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Early mental health support can bring economic benefits

Early mental health support can bring economic benefits

Offering youngsters mental health counselling in primary school could help to prevent pupils from skipping school, cut crime and lead to higher employment, according to a report.

It concludes that early help, such as one-to-one mental health support, can help boost the life chances of children and bring economic benefits.

The study, by Pro Bono Economics, analysed school-based mental health services provided by the charity Place2Be.

It examined the improvement in mental health of youngsters at 251 primaries – around 4,548 children in total – who had received one-to-one support from the charity’s counsellors in 2016/17.

The study calculates that every £1 invested in this service during the year 2016/17 could deliver a return of £6.20 to society by improving children’s long-term outcomes.

It said: “Providing counselling services in primary schools could lead to improved outcomes in the form of reduced rates of truancy, exclusion, smoking, depression and crime and also higher rates of employment and wages.”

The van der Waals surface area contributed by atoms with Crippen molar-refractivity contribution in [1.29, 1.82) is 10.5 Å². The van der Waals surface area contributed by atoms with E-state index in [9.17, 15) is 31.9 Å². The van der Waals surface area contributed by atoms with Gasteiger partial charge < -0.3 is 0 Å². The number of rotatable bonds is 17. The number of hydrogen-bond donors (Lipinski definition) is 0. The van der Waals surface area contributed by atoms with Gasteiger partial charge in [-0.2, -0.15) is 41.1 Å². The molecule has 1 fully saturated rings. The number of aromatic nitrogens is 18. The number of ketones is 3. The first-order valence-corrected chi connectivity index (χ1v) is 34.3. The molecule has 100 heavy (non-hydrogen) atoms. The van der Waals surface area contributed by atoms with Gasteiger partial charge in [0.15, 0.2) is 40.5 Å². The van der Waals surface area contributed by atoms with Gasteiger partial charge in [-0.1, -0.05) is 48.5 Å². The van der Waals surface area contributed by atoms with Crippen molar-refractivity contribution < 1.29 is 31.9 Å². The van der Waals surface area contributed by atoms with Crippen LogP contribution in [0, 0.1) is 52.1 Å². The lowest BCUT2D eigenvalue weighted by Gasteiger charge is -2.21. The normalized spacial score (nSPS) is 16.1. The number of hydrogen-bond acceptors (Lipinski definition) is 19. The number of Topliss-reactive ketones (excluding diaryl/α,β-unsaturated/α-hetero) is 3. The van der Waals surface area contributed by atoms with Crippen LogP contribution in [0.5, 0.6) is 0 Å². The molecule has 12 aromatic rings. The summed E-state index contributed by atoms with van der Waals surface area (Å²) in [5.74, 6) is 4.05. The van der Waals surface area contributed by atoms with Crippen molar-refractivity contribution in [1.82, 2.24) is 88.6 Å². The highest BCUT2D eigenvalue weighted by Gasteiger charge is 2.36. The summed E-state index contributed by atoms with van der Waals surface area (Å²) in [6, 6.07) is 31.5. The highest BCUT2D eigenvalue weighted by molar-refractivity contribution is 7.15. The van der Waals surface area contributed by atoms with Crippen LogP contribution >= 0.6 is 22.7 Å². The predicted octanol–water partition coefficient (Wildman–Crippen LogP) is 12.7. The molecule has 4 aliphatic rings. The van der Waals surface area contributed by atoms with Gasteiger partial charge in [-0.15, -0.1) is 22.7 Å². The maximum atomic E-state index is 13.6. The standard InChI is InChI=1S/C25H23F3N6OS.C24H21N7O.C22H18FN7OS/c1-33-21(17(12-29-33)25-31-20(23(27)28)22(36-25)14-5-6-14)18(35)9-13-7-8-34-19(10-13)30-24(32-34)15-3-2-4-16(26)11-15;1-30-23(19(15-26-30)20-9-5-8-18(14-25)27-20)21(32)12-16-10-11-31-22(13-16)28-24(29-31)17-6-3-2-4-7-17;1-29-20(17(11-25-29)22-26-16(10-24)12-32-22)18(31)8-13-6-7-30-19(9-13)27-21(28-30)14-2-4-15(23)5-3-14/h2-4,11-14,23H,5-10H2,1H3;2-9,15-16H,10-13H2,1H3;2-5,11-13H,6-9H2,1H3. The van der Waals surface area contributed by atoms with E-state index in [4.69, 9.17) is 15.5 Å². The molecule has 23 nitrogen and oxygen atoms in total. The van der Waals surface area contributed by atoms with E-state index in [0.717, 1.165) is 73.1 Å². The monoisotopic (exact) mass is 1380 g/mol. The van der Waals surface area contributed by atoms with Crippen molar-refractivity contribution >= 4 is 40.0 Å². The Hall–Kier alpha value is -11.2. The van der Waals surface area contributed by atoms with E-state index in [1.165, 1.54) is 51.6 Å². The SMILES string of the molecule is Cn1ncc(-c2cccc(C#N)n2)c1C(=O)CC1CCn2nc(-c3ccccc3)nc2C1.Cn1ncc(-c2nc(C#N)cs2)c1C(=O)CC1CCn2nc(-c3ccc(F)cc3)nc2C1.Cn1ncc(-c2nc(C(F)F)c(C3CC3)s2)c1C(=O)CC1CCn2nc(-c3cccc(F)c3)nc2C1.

Andy Haldane, co-founder and trustee at Pro Bono Economics, said: “An estimated one in 10 children and young people in the UK have a mental health condition.

“Without effective intervention, these conditions can have a significant impact on their life chances and result in significant long-term costs.

“These costs arise from a range of adverse outcomes for the individual, such as reduced earnings and increased Government spending on education, social care, and youth and criminal justice.”

Place2Be chief executive Catherine Roche said: “This incredibly helpful new economic analysis underlines what our own data and experience have shown us – that providing mental health support at the earliest possible stage is vital to giving children brighter prospects for the future and ensuring that problems don’t become more complex and entrenched.”

Paul Whiteman, general secretary of the National Association of Head Teachers (NAHT), said: “School leaders regularly raise concerns about support for pupils’ mental wellbeing. They are doing everything they can to give the children in their care the support they need, but it is becoming harder and harder as funding and resources get cut both for schools and for specialist mental health services.

“One in five children will experience a mental health difficulty at least once in their first 11 years, and many adults with lifetime mental health issues can trace the symptoms back to childhood.

“This research shows so clearly the positive impact early help can have, for individuals and for society.”

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